I freaked out for about fifteen seconds and wondered if the Japanese tour originated from Tokyo? How much radiation would they be spreading? I waited until takeoff and the lights to go out to see which ones were glowing in the dark -- they were obviously going to be the ones I avoided.
The light above me wasn't very good and it was bothering my eyes trying to read. I only got through about 60 pages before I gave up. When the flight attendant offered me a meal and drink, she launched into Spanish. I said, "Pollo y agua con gas."
After a crappy piece of rubber pollo and rice that was sticky enough to caulk your bathtub, I ate some pharmies and decided to watch movies. I had been wanting to see The Fighter and I wasn't let down aside from the part f-bomb were deleted so like 36% of the dialogue was bleeped out. Christian Bale is an amazing actor and he plays a crackhead to perfection. And all the girls who played Micky Ward's sisters freaked me out! I wouldn't want to walk down a dark alley and run into those tough broads.
I enjoyed the first movie but wasn't blown away with Paul Haggis' latest flick The Last Three Days. It starred Elizabeth Banks as a woman who gets thrown in prison for murder due to overwhelming evidence against her. Her husband, played by Russell Crowe, believes in his wife's innocence and plots her escape for three years. I'm sure I would have enjoyed it more if I actually was able to rip a few bonghits, but alas, I was about to be clean for at least a week, possibly more.
The flight to Peru was around 8+ hours so I really didn't have any time to try to sleep. Just when I was feeling my eyes get heavy, I fired up my iPod and hoped to drift off to sleep, but then the entire lights in the cabin came on and the flight attendants were wheeling out the carts for breakfast. I ate a second crappy meal and watched two flicks inside of 6 hours. Once breakfast was over, I finally drifted into sleep and napped for about 20-25 minutes before it was time to begin our descent. I had been up for over 2 full days at the point with just a couple of naps to keep me sane. Of course, I wouldn't be able to sleep for 18 hours! I set a new record of 66 hours with minimal sleep. I can do 24 hours without blinking and 30 is about average before I start to get loopy. I've hit 40+ a few times and I'm sure I might have done some sort of brain damage along the way depriving myself of so much sleep. Alas, this is what I do.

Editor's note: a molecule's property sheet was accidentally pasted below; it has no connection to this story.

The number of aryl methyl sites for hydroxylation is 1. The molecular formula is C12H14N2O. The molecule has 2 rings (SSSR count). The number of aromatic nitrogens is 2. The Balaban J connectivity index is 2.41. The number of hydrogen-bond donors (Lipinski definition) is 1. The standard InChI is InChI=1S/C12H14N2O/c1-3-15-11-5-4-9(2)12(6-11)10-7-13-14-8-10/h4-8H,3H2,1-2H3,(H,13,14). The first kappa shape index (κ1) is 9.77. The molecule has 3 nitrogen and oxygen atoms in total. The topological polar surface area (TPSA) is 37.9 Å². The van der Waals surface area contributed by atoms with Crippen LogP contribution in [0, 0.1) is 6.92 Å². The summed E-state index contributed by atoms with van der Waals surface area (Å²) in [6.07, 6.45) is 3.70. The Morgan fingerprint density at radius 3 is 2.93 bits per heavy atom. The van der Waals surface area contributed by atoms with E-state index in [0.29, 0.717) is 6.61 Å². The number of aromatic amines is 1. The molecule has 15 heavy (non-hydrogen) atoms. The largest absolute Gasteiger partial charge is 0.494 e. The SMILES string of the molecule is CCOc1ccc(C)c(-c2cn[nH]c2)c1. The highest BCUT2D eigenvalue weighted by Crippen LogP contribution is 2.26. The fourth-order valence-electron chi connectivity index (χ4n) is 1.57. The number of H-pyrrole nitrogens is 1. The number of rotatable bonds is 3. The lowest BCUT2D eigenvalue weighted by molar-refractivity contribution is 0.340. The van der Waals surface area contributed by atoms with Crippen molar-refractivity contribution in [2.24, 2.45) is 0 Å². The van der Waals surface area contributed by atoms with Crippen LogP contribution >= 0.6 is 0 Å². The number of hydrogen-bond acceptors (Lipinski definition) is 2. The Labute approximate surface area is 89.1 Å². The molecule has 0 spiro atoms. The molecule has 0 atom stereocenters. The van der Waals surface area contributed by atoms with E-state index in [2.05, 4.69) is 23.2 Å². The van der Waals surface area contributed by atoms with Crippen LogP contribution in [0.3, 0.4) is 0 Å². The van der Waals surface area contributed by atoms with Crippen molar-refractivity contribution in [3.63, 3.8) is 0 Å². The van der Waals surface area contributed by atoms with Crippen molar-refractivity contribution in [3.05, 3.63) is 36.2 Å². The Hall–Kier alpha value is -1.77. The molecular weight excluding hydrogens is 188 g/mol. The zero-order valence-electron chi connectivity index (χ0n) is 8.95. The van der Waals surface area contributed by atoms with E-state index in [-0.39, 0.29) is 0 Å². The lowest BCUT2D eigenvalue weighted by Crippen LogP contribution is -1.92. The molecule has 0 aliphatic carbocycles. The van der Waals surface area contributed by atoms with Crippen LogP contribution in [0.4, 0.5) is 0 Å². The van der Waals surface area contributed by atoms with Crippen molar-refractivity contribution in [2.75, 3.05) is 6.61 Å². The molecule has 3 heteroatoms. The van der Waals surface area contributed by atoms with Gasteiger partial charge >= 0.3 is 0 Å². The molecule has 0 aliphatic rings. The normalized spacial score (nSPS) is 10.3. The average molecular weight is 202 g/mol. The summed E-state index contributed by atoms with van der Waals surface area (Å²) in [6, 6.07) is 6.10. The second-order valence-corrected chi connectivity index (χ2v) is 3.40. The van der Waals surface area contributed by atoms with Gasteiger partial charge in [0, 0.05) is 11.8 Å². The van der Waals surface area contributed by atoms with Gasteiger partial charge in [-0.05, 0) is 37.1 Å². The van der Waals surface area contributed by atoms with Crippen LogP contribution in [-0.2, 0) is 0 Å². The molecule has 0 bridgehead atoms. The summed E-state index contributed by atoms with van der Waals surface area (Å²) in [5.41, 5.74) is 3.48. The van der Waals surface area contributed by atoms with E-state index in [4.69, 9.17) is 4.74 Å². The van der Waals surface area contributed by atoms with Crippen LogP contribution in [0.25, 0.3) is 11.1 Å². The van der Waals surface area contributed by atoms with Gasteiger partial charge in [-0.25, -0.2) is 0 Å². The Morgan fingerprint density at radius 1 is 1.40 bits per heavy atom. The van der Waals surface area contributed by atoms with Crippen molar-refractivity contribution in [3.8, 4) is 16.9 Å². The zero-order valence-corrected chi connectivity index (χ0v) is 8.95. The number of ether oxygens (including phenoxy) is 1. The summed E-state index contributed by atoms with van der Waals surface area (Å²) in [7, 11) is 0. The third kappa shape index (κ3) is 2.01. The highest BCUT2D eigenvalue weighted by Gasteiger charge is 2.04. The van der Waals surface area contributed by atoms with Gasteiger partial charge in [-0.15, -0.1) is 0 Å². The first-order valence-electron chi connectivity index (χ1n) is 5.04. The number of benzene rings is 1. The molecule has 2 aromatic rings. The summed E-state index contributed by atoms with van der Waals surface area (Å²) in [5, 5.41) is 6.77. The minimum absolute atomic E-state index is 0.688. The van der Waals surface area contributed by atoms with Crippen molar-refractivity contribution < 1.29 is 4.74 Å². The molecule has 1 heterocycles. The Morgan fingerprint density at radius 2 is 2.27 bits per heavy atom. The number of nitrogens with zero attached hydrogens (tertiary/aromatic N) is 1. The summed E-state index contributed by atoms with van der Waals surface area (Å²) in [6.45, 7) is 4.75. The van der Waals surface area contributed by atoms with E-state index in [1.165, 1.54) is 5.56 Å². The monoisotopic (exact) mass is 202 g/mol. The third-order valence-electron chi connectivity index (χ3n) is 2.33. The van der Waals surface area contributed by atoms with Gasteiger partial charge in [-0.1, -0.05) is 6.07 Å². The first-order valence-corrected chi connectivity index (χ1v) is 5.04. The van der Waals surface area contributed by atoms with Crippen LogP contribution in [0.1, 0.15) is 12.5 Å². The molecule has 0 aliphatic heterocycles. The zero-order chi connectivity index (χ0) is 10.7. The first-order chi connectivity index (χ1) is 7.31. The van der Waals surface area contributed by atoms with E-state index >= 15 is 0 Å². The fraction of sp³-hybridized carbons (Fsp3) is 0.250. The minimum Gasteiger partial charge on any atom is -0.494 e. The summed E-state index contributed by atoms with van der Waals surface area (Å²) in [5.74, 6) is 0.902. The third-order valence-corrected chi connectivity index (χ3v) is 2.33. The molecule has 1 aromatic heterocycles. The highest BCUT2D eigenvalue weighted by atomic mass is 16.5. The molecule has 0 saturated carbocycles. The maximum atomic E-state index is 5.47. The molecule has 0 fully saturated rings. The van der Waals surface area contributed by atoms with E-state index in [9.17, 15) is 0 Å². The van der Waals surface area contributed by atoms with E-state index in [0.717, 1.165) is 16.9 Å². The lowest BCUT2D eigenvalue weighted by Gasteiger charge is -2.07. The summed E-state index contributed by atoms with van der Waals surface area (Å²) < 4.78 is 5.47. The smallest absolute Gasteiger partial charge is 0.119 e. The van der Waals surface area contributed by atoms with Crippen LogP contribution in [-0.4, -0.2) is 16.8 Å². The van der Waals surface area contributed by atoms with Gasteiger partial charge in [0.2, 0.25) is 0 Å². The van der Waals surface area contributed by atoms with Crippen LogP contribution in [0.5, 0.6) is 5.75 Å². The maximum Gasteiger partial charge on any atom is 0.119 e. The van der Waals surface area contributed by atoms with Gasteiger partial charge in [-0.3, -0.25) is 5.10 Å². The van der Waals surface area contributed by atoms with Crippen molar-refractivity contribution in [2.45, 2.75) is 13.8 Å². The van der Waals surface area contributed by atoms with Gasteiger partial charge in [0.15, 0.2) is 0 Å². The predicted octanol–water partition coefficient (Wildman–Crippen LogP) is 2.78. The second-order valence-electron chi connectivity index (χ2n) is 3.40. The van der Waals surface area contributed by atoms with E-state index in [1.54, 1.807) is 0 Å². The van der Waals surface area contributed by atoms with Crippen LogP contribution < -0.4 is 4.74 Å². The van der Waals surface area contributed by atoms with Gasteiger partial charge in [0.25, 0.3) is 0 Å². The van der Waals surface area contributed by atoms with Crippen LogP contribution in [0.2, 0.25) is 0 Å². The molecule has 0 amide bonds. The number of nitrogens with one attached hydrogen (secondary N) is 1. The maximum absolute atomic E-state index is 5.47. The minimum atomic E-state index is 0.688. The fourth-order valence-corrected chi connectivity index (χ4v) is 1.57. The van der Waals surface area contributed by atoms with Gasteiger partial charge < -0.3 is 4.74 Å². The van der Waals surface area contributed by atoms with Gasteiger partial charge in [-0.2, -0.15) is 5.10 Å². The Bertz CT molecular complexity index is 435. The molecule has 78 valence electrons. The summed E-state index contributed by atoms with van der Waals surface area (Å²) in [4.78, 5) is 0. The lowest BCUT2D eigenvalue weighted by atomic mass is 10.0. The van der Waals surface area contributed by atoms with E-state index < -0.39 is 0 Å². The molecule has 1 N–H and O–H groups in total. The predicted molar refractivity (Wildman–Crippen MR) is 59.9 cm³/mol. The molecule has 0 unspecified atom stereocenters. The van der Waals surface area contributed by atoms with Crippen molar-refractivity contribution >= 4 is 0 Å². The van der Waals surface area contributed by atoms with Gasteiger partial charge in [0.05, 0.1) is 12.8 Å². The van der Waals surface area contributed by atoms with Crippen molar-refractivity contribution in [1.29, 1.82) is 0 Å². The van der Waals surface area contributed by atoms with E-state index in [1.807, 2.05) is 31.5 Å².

I'm working this assignment with my buddy Shamus, who flew in from North Carolina via Miami. He arrived a few hours early and hung out at the airport for me to arrive. I picked up my bag (it didn't get lost, but it didn't spit out first on the belt as I had hoped). Luckily Sos is fluent in Spanish, so he arranged a cab for us guaranteeing that we didn't get hosed and charged Gringo prices. It was $40 total or $10 a piece to take us to the hotel.
I rode shotgun and I forgot it was around 8:30 or so... the height of morning rush hour. I gazed out the window, giggling when I saw tracers as some of the road signs were blurry images of I dunno what. Everything was written in Spanish obviously. We almost sideswiped a bus and I noticed dozens and dozens of buses on the road were stopping every few blocks to pick up passengers standing along side the highway. The driver had turned up the radio and I sung along to the Ramones and the Police, before the driver switched stations after what seemed like a lengthy commercial break He tuned the dial until he got to a Lady GaGa song and I peered out of the corner of my eye and noticed that he turned up the volume and was tapping along with two fingers against the steering wheel. Ha, my Peruvian taxi driver was a Lady GaGa fan.
Once we got out of the congested highway, we headed along a road that resembled Pacific Coast Highway. The beach and water were on one side of the road, meanwhile massive, steep cliffs were on the other side with homes and condos built up on top. I also took note of all the soccer fields alongside the beach that were set at a 45% angle. I didn't see a single basketball hoop, but noticed tons of soccer set ups -- everything from a mini-stadium with walls, to lots of grassy half-fields with nets, and even a dozen or more concrete/blacktop soccer fields with nets on both ends of the concrete.
I saw a bunch of military guys in berets and combat boots from a distance. They stood on the side of the road, on the cliff side, and I noticed a huge crowd had gathered. My immediate reaction was -- workers were on a strike and the military police were there to keep things in order. As we got closer and the cab slowed down, I saw a film crew and thirty or so pedestrian rubberneckers. They were starring at a limp body curled up on the crowd.
"Two bodies," said the driver in English.
I was dubious. Smelled like a hit to me -- maybe they got involved with the wrong guys and were tossed off the side of the cliff? Although I only saw one body, I was surprised that the cops did not cover up the carcass. Instead, a news camera guy stood over the body and filmed what appeared to be a close up.